Jingle Jangle: Not a True Classic… Maybe a Cult Classic?

While Jingle Jangle provides spectacular visual effects, catchy songs, and lovable characters, I fear it will go down in film history as only a cult classic that is adequate at best.

The reason for this being just another Christmas film is the plot: Journey Jangle, granddaughter of legendary toymaker/inventor Jeronicus Jangle, seeks to restore faith in her grandfather who has become disenchanted after his apprentice Gustafson had stolen his ideas decades earlier. This is a recycled plot that has been used on a myriad of productions over the years. I could see each detail coming around its respective corner.

For the most part, the casting was great, except for one character: our antagonist, Gustafson, played by legendary comedian Keegan-Michael Key. Because Key has left such a wonderful impression as a goofy comedian, it was difficult for me to accept him portraying a driven villain. While there are plenty of comedians who have triumphed in dramatic roles (think Robin Williams and Peter Sellers), I do not believe this is the role for which he will achieve that feat.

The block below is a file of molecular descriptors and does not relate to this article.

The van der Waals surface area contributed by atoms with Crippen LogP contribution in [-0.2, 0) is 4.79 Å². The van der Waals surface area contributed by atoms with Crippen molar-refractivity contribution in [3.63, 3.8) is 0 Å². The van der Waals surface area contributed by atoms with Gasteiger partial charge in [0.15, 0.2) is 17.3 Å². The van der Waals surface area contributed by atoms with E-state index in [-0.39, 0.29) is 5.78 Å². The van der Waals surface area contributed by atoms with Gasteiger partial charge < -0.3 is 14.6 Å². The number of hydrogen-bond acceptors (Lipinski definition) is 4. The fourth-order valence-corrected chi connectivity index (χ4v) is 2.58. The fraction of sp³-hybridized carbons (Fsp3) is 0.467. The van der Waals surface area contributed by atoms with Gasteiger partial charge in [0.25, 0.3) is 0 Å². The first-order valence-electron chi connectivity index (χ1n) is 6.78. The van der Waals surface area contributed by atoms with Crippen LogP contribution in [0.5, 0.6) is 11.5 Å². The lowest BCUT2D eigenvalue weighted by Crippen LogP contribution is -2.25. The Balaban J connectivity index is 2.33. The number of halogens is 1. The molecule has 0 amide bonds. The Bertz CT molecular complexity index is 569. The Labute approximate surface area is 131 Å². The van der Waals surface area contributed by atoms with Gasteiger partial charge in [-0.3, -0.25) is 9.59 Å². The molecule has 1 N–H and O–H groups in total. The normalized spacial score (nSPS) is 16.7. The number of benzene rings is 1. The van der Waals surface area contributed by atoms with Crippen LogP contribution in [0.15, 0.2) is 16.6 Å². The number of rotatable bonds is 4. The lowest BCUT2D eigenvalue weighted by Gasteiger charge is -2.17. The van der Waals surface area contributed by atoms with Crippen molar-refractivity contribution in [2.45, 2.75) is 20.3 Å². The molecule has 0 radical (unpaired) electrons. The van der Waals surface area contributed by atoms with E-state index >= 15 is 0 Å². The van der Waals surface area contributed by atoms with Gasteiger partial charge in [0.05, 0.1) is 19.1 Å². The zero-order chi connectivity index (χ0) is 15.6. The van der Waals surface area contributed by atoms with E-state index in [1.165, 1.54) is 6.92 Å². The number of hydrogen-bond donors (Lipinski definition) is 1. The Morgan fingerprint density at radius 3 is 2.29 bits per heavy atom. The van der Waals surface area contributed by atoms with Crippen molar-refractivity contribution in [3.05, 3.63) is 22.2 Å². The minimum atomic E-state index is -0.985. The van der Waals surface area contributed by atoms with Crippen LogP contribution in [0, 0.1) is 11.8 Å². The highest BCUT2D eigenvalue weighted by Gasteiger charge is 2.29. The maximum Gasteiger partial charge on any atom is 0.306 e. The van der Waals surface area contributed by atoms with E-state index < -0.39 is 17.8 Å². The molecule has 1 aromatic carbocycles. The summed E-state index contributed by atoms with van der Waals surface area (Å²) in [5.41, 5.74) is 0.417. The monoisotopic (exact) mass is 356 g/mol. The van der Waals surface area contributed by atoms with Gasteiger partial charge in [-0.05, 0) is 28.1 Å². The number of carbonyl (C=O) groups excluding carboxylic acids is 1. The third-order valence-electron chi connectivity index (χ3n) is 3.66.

Don’t get me wrong: I enjoyed watching this flick, and I am sure that there are many who will want to screen it again each holiday season, but I have learned there is a clear difference between enjoying a movie, which is based in reaction, and praising it, which is rooted in artistic criticism. I elaborated on this in one of my earlier reviews for Hubie Halloween. Years from now, critics will not lump it together with other Christmas classics such as It’s a Wonderful Life, A Christmas Story, Elf, Home Alone, or even Die Hard.

For those seeking simple entertainment, indulge! For those seeking something bigger, look elsewhere.

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